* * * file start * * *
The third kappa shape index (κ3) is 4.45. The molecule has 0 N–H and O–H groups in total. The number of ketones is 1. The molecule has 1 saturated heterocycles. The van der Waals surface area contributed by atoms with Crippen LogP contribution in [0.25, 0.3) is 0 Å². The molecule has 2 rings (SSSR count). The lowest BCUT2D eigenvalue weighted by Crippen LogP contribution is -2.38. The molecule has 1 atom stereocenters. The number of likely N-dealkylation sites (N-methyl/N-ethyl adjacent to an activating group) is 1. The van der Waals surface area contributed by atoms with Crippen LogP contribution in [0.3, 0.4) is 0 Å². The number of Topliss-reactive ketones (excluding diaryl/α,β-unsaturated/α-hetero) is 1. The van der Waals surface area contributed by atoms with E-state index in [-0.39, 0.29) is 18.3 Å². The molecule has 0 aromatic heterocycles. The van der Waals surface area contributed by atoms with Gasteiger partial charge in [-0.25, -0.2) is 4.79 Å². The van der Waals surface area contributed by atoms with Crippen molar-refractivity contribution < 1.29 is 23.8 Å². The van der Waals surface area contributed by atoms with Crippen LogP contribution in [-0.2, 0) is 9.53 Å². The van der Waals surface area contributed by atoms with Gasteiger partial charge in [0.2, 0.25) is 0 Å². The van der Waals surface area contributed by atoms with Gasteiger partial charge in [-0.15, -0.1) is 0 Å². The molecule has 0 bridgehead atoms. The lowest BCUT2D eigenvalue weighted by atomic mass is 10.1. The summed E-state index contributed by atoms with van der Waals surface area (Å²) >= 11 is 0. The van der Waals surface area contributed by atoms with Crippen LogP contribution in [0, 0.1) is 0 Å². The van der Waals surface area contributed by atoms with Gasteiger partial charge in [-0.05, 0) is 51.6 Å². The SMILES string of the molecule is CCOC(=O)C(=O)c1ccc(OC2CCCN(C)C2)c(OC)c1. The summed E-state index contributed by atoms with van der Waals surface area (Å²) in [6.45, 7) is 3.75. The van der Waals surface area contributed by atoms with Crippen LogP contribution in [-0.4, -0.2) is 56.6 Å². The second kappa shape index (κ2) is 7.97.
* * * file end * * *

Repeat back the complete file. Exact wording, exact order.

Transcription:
The third kappa shape index (κ3) is 4.45. The molecule has 0 N–H and O–H groups in total. The number of ketones is 1. The molecule has 1 saturated heterocycles. The van der Waals surface area contributed by atoms with Crippen LogP contribution in [0.25, 0.3) is 0 Å². The molecule has 2 rings (SSSR count). The lowest BCUT2D eigenvalue weighted by Crippen LogP contribution is -2.38. The molecule has 1 atom stereocenters. The number of likely N-dealkylation sites (N-methyl/N-ethyl adjacent to an activating group) is 1. The van der Waals surface area contributed by atoms with Crippen LogP contribution in [0.3, 0.4) is 0 Å². The number of Topliss-reactive ketones (excluding diaryl/α,β-unsaturated/α-hetero) is 1. The van der Waals surface area contributed by atoms with E-state index in [-0.39, 0.29) is 18.3 Å². The molecule has 0 aromatic heterocycles. The van der Waals surface area contributed by atoms with Gasteiger partial charge in [-0.25, -0.2) is 4.79 Å². The van der Waals surface area contributed by atoms with Crippen molar-refractivity contribution < 1.29 is 23.8 Å². The van der Waals surface area contributed by atoms with Crippen LogP contribution in [-0.2, 0) is 9.53 Å². The van der Waals surface area contributed by atoms with Gasteiger partial charge in [0.2, 0.25) is 0 Å². The van der Waals surface area contributed by atoms with Gasteiger partial charge in [-0.15, -0.1) is 0 Å². The molecule has 0 bridgehead atoms. The lowest BCUT2D eigenvalue weighted by atomic mass is 10.1. The summed E-state index contributed by atoms with van der Waals surface area (Å²) >= 11 is 0. The van der Waals surface area contributed by atoms with Crippen LogP contribution in [0, 0.1) is 0 Å². The van der Waals surface area contributed by atoms with Gasteiger partial charge in [-0.05, 0) is 51.6 Å². The SMILES string of the molecule is CCOC(=O)C(=O)c1ccc(OC2CCCN(C)C2)c(OC)c1. The summed E-state index contributed by atoms with van der Waals surface area (Å²) in [6.45, 7) is 3.75. The van der Waals surface area contributed by atoms with Crippen LogP contribution in [-0.4, -0.2) is 56.6 Å². The second kappa shape index (κ2) is 7.97.